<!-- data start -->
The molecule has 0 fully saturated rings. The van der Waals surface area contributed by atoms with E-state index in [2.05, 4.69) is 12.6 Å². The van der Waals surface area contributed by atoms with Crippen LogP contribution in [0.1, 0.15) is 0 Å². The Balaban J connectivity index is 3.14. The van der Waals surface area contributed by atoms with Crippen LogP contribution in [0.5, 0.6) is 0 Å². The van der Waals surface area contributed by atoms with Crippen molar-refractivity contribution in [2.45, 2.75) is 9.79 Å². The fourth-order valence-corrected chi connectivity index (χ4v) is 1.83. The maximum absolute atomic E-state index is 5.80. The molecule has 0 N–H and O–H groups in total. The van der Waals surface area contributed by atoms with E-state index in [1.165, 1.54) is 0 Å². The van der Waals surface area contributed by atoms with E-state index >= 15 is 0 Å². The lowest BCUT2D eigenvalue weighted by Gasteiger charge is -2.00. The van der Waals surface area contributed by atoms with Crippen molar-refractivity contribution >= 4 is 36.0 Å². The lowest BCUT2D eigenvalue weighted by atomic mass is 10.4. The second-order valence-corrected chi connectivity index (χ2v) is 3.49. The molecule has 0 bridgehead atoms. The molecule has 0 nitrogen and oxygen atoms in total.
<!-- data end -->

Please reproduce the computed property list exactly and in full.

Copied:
The molecule has 0 fully saturated rings. The van der Waals surface area contributed by atoms with E-state index in [2.05, 4.69) is 12.6 Å². The van der Waals surface area contributed by atoms with Crippen LogP contribution in [0.1, 0.15) is 0 Å². The Balaban J connectivity index is 3.14. The van der Waals surface area contributed by atoms with Crippen LogP contribution in [0.5, 0.6) is 0 Å². The van der Waals surface area contributed by atoms with Crippen molar-refractivity contribution in [2.45, 2.75) is 9.79 Å². The fourth-order valence-corrected chi connectivity index (χ4v) is 1.83. The maximum absolute atomic E-state index is 5.80. The molecule has 0 N–H and O–H groups in total. The van der Waals surface area contributed by atoms with E-state index in [1.165, 1.54) is 0 Å². The van der Waals surface area contributed by atoms with E-state index >= 15 is 0 Å². The lowest BCUT2D eigenvalue weighted by Gasteiger charge is -2.00. The van der Waals surface area contributed by atoms with Crippen molar-refractivity contribution >= 4 is 36.0 Å². The lowest BCUT2D eigenvalue weighted by atomic mass is 10.4. The second-order valence-corrected chi connectivity index (χ2v) is 3.49. The molecule has 0 bridgehead atoms. The molecule has 0 nitrogen and oxygen atoms in total.